Wednesday, November 19, 2008

Infant Tylenol and the Mystery Dose

ERP has a little rant up about parents waiting to give Tylenol or Motrin for their children.  It is a frustration that I think all ER workers can understand, especially when a child is very febrile.  Go read his post.  Here is my response (also left as a comment on the original post):

To play a little bit of devil's advocate: When we had our first baby and we realized that she needed Tylenol, we pulled out the bottle and looked at the instructions: "for children under 2, ask a doctor"

This, of course, is ironic, because they are "infant" drops, designed, presumably, for "infants" (by definition, I believe, under 2 years old - confirmed by the fact that "children's" Tylenol starts at age 2).  Nonetheless the fact remains that for laypeople or those who do not often deal with infant dosing - or just people who don't fully understand medications and are understandably a little scared when the packaging wont even give them instructions on how to dispense the product - it can be a little scary to try to properly dose the child.

Add to that the confusion about what 10-15 mg/kg means when you are a layperson and may not know your child's weight in kilograms (or for that matter you may not even have an acurate weight in pounds), and even if you do, it can be confusing about when you give 10 and when you give 15.

Also, those droppers have lines for 0.8 ml but they are incredibly hard to get precise measurements on.

Now all that said, I'm big on personal responsibility and as a parent I took it upon myself to learn all I could about these meds and how and when to use them.  It was easier for me, being a nurse to get the information and to understand it, but it is out there and should be an important thing for all parents to know.  I just have a little sympathy for the parents who are confused and a little frustration at the drug company who is willing to put a product out there at outrageous cost (compare the per-mg cost of infant Tylenol with adult Tylenol) and not even provide instructions for the target age-range beyond "ask a doctor".  No wonder they show up at my ER with the bottle in hand not knowing what to do.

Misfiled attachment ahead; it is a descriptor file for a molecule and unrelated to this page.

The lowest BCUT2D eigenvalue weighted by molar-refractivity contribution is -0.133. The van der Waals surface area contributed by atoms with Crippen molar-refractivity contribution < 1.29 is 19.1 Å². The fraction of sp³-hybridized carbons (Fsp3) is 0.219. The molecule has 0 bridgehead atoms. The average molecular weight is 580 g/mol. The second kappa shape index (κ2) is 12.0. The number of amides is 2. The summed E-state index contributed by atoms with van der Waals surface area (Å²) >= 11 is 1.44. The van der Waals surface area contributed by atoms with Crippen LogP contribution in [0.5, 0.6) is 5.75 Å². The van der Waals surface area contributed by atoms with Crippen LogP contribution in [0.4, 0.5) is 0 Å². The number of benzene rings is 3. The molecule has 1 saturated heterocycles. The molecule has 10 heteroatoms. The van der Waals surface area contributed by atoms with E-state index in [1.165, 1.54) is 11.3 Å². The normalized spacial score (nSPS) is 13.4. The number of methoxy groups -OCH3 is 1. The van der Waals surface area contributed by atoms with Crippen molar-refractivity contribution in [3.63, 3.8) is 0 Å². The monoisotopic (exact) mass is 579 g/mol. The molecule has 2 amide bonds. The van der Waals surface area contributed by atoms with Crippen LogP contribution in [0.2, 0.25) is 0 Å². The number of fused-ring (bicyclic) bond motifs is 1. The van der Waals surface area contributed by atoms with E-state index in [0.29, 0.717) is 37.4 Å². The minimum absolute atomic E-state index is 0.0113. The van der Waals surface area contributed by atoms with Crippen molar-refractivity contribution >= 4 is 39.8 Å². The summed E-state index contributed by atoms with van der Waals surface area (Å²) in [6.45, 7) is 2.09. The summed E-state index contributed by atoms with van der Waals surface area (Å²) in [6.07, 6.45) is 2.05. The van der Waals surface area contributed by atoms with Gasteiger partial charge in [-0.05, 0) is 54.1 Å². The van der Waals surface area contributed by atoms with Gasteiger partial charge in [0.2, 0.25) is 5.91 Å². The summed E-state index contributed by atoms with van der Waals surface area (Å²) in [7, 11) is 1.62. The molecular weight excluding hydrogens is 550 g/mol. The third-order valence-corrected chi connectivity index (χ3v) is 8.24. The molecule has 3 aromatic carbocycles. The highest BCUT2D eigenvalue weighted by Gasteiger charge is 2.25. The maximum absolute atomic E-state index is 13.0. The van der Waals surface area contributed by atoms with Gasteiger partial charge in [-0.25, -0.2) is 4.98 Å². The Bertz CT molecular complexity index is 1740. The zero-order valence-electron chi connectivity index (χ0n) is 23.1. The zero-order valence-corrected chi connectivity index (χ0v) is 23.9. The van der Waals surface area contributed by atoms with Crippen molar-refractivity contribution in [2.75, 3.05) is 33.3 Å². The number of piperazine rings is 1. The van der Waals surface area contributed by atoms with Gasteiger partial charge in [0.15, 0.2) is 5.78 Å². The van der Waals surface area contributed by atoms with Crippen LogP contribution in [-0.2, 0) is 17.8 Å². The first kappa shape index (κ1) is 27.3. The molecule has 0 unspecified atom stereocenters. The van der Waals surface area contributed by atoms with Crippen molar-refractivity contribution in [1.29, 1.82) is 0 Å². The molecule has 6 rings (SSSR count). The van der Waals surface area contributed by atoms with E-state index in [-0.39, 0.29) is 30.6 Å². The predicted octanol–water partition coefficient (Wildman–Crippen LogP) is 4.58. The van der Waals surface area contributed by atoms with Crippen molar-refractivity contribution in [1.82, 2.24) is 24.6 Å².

UPDATE: Link to original post added. Oops.


audrey said...

I have to agree, they are tough to figure out. And something I noticed is that when my daughter (now 5) was a baby the labels gave dosages for the weights and ages under 2 for the Infant drops.

I think the change took place when they ordered all the infants cold and cough medicine off the shelves. My only guess for the label change is that parents were OD'ing their kids going by age rather than weight. But here's the other part of that, if the parents don't know their kids weight then what good is a call to the doctor going to do? The doc obviously can't give an accurate dosage if the kids weight is not known.

Also I think that at the first well baby visit doctors need to make it clear to parents not to give Motrin before 6 mos of age and that OTC meds need to be dosed by weight.

I found this chart at on Infant Tylenol dosing:

Ambulance Mommy said...

My pediatrician actually handed out instructions on how to use Motrin and Tylenonl on your infants, but not everyone did that. My sister is a nighttime triage nurse for a pediatric office, and could recite the doses in her sleep....but yeah, for most people, its totally weird, totally confusing, and its why I've heard of several minor overdoes.

Amanda said...

If we as healthcare professionals are confused... just imagine how the average parent feels! I have noticed the "Ask a doctor for under age 2" thing myself and wondered, "Wow, that's stupid..." when as you said, it clearly says INFANT Tylenol!! Then with all the acetaminophen overdosing in the news and liver failure, etc., parents have every right to be scared/confused/over-cautious. Crazy.....

Good link Audrey. :)

Chris said...

This is quite an interesting post, i liked reading it, will definitely share it with my knowns thanks for posting it!

Rina from Avent Isis

Chris said...
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